There is substantial heterogeneity in the research methods employed by investigators studying burnout, including variability in the measures used to evaluate burnout symptoms and the approaches to dichotomizing burnout. Studies have also varied widely in sample size, the types of clinicians included (e.g., single occupation versus multiple health care disciplines), practice settings, participation rates, and adjustment for potential confounders (Rotenstein et al., 2018). Similar issues exist for other instruments used to subjectively measure aspects of well-being or mental and emotional health, including depression (Mata et al., 2015). These factors have created variability in the reported burnout prevalence. Nonetheless, the definition of burnout, its conceptual framework, and its links to personal and professional consequences are well established (Schaufeli et al., 2009).
PREVALENCE OF CLINICIAN BURNOUT
Numerous studies have evaluated the prevalence of clinician burnout by occupation, specialty, practice setting, career stage, and demographic characteristics. Among clinicians the most extensive data on prevalence comes from studies of physicians and nurses. Rates of burnout among U.S. nurses have typically ranged between 35 and 45 percent (Aiken et al., 2002, 2012; McHugh et al., 2011; Moss et al., 2016), although many studies have employed only the emotional exhaustion sub-scale of the MBI, resulting in an incomplete picture. In national studies of U.S. physicians using the MBI, rates of burnout have ranged from 40 to 54 percent over the past decade (Shanafelt et al., 2009a, 2012a, 2015, 2019). Limited national data are available on rates of burnout among U.S. nurse practitioners, physician assistants, and pharmacists, and many of these studies have not used standardized or validated instruments (Bell et al., 2002; Benson et al., 2016; Coplan et al., 2018; Hoff et al., 2019; Jones et al., 2017; Lahoz and Mason, 1990; Tetzlaff et al., 2018). Contemporary studies of the prevalence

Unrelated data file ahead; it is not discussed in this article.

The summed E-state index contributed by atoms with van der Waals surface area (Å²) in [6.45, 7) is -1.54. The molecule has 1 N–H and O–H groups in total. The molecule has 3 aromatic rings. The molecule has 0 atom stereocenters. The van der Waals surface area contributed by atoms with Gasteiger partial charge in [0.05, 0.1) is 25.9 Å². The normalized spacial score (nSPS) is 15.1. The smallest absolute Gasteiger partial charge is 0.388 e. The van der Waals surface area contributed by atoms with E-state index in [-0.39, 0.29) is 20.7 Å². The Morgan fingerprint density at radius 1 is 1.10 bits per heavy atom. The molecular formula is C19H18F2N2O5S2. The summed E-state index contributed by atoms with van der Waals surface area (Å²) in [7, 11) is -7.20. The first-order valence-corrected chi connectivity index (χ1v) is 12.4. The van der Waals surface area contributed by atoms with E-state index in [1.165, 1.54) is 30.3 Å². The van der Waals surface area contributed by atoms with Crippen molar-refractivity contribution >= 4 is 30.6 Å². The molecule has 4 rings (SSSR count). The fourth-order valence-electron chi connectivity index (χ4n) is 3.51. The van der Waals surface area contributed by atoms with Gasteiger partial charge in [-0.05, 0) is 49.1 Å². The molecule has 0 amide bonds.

of burnout among U.S. dentists are limited; however, data from other countries suggest a substantial burden of burnout among dentists (e.g., Choy, 2015). Given that burnout is due to work-related stressors, the prevalence of burnout among clinicians would be expected to vary substantially among countries and health care delivery systems; thus, we have not included prevalence data from clinicians outside the United States.
Limited data are available on long-term trends in the prevalence of burnout among health care clinicians in the United States. National studies of U.S. physicians in 2011, 2014, and 2017 found a substantial increase in burnout between 2011 and 2014, with a subsequent improvement between 2014 and 2017 (Shanafelt et al., 2012a, 2015, 2019). When assessed using the MBI, 43.9 percent (2,147 of 4,893) of the physicians reported at least one symptom of burnout in 2017, compared with 54.4 percent (3,680 of 6,767) in 2014 and 45.5 percent (3,310 of 7,227) in 2011.
Extensive evidence also shows variation by practice setting and specialty within a given profession (Balch et al., 2011; Shanafelt et al., 2009a, 2012a, 2015, 2019). Among nurses, those practicing in hospitals or nursing homes appear to have higher rates of burnout than those in other practice settings (McHugh et al., 2011). Among physicians, individuals in private practice models appear to be at a roughly 30 percent higher risk for burnout than those in academic practice settings (Shanafelt et al., 2015, 2019). Wide variation in burnout exists by physician specialty, and many of the specialties at highest risk are those with substantial direct patient care responsibilities at the frontline of access to the health care delivery system, such as emergency medicine, family medicine, general internal medicine, and neurology (Balch et al., 2011; Busis et al., 2017; Shanafelt et al., 2009a, 2012a, 2015, 2019). The relationship between specialty area and burnout among nurses is less clear (Hooper et al., 2010).